So what was the verdict?
With the first mouthful I was convinced that this was the best turkey we’d ever eaten. Beautiful flavour, and succulent moist texture. And a fitting memorial for Chuzzlewhit. I will definitely do this again.
But what about everybody else? Actually catering for young grandchildren inevitably influences the tone and conversations of a family Christmas supper. But I waited for other’s reactions. And waited.
At some point, I mused on the spectacle we’d witnessed earlier in the month, after researching plucking methods, of a You Tube Video of Gordon Ramsay and Paul Kelly trying to set a world record for the fastest plucking of 3 turkeys in front of a vociferous gaggle of onlookers. The just-killed turkeys were brought in from stage right. Not much respect for the birds in this, I’d thought. And of conversation with another relative, earlier on Christmas day morning, when I learned that their meal was to be two turkeys cooked in different ovens by different cooks, since the turkeys had been bought dramatically reduced in price as ‘good value’.
And I thought about the concepts of price, value and the connections, or lack of them, which most British consumers now have with what goes onto our plates and into our mouths and digestive systems. It hasn’t always been like this, and even now, do less ‘advanced’ cultures value their food more highly? After all it was, and in many parts of the world still is, THE BIG ISSUE.
Where is the next meal coming from?
I do think that I’ve had an epiphany with rearing, killing and eating this turkey, and far more dramatic than the buzz from years of growing as much of our own fruit and vegetables as possible. It’s not just that things often taste better, if not always look better, than commercial produce; or that you know the provenance and what has and hasn’t gone into its production.
It’s more that you really do seem to VALUE the food on your plate, far more than with any bought produce. And that since both simple nutrition, and the joy of cooking and sharing a meal with others is such a pivotal human activity, it’s worth doing it the best way you can, and savouring the experience.
But then, whilst still waiting patiently amidst the chatter for any verdict on our meal, another strange thought came into my head. The children’s stories by Oscar Wilde, under ‘The Happy Prince’ title. I really hadn’t thought about these for decades, and as a consequence my brain jumbled them up. But I do remember as a child being moved to tears by their sad endings, when I’d read them. You can download the book for free by clicking here.
The first story I thought of was the one about fireworks, ‘The Remarkable Rocket’ and how he eventually had his fleeting moment, but no one even noticed. But reading reviews of the work to refresh my failed memory, perhaps ‘The Nightingale and The Rose’ was just as apt for my Christmas meal moment. For those unfamiliar with this piece, a nightingale hears that a young student can only gain the affections of the daughter of the household by supplying a red rose from the garden. But all the roses in the garden are white. So the little bird, having overheard the love torn student, sings its beautiful song, whilst pressing its breast firmly to the rose’s thorns. As the blood drains away and life leaves its tiny body, miraculously, the rose bloom begins to change colour, and finishes a deep red, just as the bird collapses and dies. Subsequently the student, unaware of its fateful provenance, is delighted to find this single red rose in the garden, and picks the flower to give to his lover.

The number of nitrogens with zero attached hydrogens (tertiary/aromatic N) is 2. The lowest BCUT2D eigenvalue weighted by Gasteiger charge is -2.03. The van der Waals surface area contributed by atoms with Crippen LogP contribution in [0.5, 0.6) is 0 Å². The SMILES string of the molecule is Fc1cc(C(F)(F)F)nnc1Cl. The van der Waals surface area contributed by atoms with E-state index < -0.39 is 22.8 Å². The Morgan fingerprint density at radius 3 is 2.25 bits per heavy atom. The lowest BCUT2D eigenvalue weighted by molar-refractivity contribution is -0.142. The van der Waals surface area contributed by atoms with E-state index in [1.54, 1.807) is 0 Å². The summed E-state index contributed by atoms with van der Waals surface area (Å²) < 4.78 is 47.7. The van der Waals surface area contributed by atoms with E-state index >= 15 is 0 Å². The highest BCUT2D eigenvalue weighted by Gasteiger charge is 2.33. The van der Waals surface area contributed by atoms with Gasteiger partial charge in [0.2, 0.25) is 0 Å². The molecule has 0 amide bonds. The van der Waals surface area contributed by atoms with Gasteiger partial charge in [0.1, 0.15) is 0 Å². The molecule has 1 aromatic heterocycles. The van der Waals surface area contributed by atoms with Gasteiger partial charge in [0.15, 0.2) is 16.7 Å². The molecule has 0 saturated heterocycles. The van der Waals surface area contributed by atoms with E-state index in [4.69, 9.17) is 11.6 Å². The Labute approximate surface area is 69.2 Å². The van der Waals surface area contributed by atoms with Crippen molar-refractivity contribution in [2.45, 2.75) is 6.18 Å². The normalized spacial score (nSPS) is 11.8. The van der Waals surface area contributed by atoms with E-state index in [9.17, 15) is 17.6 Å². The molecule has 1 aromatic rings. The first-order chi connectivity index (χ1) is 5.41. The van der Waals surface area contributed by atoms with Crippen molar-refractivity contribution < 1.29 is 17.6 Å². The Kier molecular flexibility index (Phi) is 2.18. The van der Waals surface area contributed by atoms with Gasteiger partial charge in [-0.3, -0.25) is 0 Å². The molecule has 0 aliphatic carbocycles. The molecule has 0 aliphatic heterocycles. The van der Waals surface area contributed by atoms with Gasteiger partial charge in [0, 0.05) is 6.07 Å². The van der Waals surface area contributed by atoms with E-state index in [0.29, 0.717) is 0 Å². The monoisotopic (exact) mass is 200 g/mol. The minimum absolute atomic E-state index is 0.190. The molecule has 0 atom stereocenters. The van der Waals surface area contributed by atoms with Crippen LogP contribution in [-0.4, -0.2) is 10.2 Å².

The punchline or moralistic ending? By now the girl has a new admirer who has brought her jewels, not a simple flower, so the perfect flower is tossed into the gutter, and the student abandoned.
Eventually the meal was indeed enjoyed, and the turkey commented on. Undoubtedly I had far too much emotional involvement with this, but as always I’m intrigued by the juxtapositions of events and thoughts, and how once the dust has settled, you feel that life has been enriched and you’ve learned something from these experiences.
By now the feet and head of Chuzzlewhit had been carefully buried beneath the Rhododendron catawbiense var. album. Perhaps from a gardening point of view this wasn’t entirely rational with a certain amount of calcium being present in their bony structures, and of course most rhododendrons prefer a lime free environment, but I reckon we’ll escape issues with our very acid rainfall here.
Springtime will certainly jog memories as the red spotted, white flowers open.
But apart from this written memorial to our first turkey, we were lucky enough to have been given an almost life size metal chicken or bird sculpture by our son for Christmas, to add to the accumulation of rusting metal objects which feature in our garden. Modelled from individually pressed rusty steel oak leaf shapes, it was only a question of time before I photographed it. The opportunity presented itself surprisingly quickly. Having fed the birds early on Boxing day morning I noticed a brief respite from uniformly grey skies to the South east. A band of light.
Spotting a potential photo I grabbed the cameras, and then seeing the reflections from the rain soaked slate wall capping, I remembered the metal bird and nipped inside to grab him. I’d taken a few images when, as the clouds behind me darkened, hints of pink and red suffused the clouds to the South. I hung on, kneeling low for the right perspective, with dressing-gowned knee getting more and more wet from the sodden, cushioned layer of oak leaves and Persicaria vaccinifolia stems beneath it.
Some of the memorial images are below.
And an hour later the rains and wind had returned.
All colour was gone.
More on ‘The Reactor’, which seems to be chugging along in a fairly predictable fashion, next time.